Cloud computing is the delivery of computing as a service rather than a product, whereby shared resources, software and information are provided to computers and other devices as a utility (like the electricity grid) over a network (typically the Internet).
With a lot more myth than hype around it, the serious players in the market have already begun their cloud journey which today is relevant only if it’s quantified. For chip-maker Intel, cloud is both relevant and real, as the company has saved $17 million to date from their internal cloud efforts.
Intel’s journey to the private cloud began in 2006, with the successful deployment of a global computing grid to support mission-critical design processes. Today, it is building an office and enterprise cloud on a virtualised infrastructure. As a first step to creating this infrastructure, the company has accelerated the pace of server virtualisation with 42% of the environment virtualised by the end of 2010. The chip maker also claims to be on track to virtualise 75% of their environment over the next few years.
Given that Intel is just mid-way in its journey to the private cloud; both its savings and growth numbers appear significant. “The cloud segment is up 50% in the first half of 2011 versus first half of last year demonstrating how fast that business continues to ramp. We believe that we are very early in the cloud build-out and Intel remains extremely well-positioned to profitably grow from the explosion of mobile devices and Internet-based services,” Intel president and CEO Paul Otellini said during the company’s Q2 2011 earnings call.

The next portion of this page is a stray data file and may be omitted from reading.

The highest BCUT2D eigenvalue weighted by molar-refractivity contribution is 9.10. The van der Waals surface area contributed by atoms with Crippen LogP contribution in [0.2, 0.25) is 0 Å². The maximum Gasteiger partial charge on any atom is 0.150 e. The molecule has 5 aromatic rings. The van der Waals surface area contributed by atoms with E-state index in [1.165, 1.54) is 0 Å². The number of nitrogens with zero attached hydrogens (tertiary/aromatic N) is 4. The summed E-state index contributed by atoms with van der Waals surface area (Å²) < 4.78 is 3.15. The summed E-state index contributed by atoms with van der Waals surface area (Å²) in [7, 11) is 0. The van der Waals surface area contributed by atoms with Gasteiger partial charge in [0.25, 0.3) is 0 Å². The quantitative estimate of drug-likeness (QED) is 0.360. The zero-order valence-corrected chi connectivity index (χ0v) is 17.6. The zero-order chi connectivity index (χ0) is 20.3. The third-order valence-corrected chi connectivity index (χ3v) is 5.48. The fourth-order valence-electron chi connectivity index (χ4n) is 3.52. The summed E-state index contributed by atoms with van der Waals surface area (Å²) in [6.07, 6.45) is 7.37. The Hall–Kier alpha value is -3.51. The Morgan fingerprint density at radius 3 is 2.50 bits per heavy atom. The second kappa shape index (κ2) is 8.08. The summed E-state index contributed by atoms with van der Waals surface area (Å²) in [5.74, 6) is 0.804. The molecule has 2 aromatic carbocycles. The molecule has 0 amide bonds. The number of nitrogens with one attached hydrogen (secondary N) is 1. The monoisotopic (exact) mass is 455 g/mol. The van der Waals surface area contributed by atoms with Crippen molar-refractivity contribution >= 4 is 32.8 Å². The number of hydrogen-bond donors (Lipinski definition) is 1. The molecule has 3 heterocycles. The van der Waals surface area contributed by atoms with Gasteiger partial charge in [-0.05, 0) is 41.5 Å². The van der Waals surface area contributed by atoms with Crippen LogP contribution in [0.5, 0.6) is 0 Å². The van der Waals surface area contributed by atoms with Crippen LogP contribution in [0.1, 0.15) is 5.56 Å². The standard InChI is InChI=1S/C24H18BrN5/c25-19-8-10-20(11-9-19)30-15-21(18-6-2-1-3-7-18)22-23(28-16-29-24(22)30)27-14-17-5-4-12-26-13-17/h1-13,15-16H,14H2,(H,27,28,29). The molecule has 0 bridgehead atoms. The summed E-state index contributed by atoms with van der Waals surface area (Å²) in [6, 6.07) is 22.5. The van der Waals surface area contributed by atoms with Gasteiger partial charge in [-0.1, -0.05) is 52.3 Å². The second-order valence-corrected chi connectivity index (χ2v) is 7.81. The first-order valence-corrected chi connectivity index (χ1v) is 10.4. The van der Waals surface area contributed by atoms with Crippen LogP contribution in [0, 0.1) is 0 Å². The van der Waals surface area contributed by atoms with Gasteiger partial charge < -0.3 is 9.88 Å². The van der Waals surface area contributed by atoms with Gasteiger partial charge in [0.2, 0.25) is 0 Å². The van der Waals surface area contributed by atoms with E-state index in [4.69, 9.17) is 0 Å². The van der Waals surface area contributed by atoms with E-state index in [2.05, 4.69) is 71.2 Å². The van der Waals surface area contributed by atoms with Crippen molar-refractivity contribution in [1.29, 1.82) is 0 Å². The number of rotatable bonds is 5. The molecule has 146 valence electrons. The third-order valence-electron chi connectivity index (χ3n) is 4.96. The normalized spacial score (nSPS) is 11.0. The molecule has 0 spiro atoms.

Intel has achieved a number of business benefits with their private cloud, which include immediate provisioning, higher responsiveness, lower business costs, flexible configurations, and secured infrastructure. “The provisioning time has reduced from 90 days to three hours and now on the way to minutes.” Liam Keating, IT Director, Intel APAC said at the recently-concluded Intel cloud summit in Malaysia.
Furthermore, Intel Labs has announced two new Intel Science and Technology Centers (ISTC) hosted at Carnegie Mellon University focused on cloud and embedded computing research.
Aimed at shaping the future of cloud computing and how increasing numbers of everyday devices will add computing capabilities, Intel Labs announced the latest Intel Science and Technology Centers (ISTC) both headquartered at Carnegie Mellon University.
These centers embody the next $30 million installment of Intel's recently announced 5-year, $100 million ISTC program to increase university research and accelerate innovation in a handful of key areas.
"These new ISTCs are expected to open amazing possibilities," said Justin Rattner, Intel Chief Technology Officer. "Imagine, for example, future cars equipped with embedded sensors and microprocessors to constantly collect and analyze traffic and weather data. That information could be shared and analysed in the cloud so that drivers could be provided with suggestions for quicker and safer routes."
The ISTC forms a new cloud computing research community that broadens Intel's "Cloud 2015" vision with new ideas from top academic researchers, and includes research that extends and improves on Intel's existing cloud computing initiatives.
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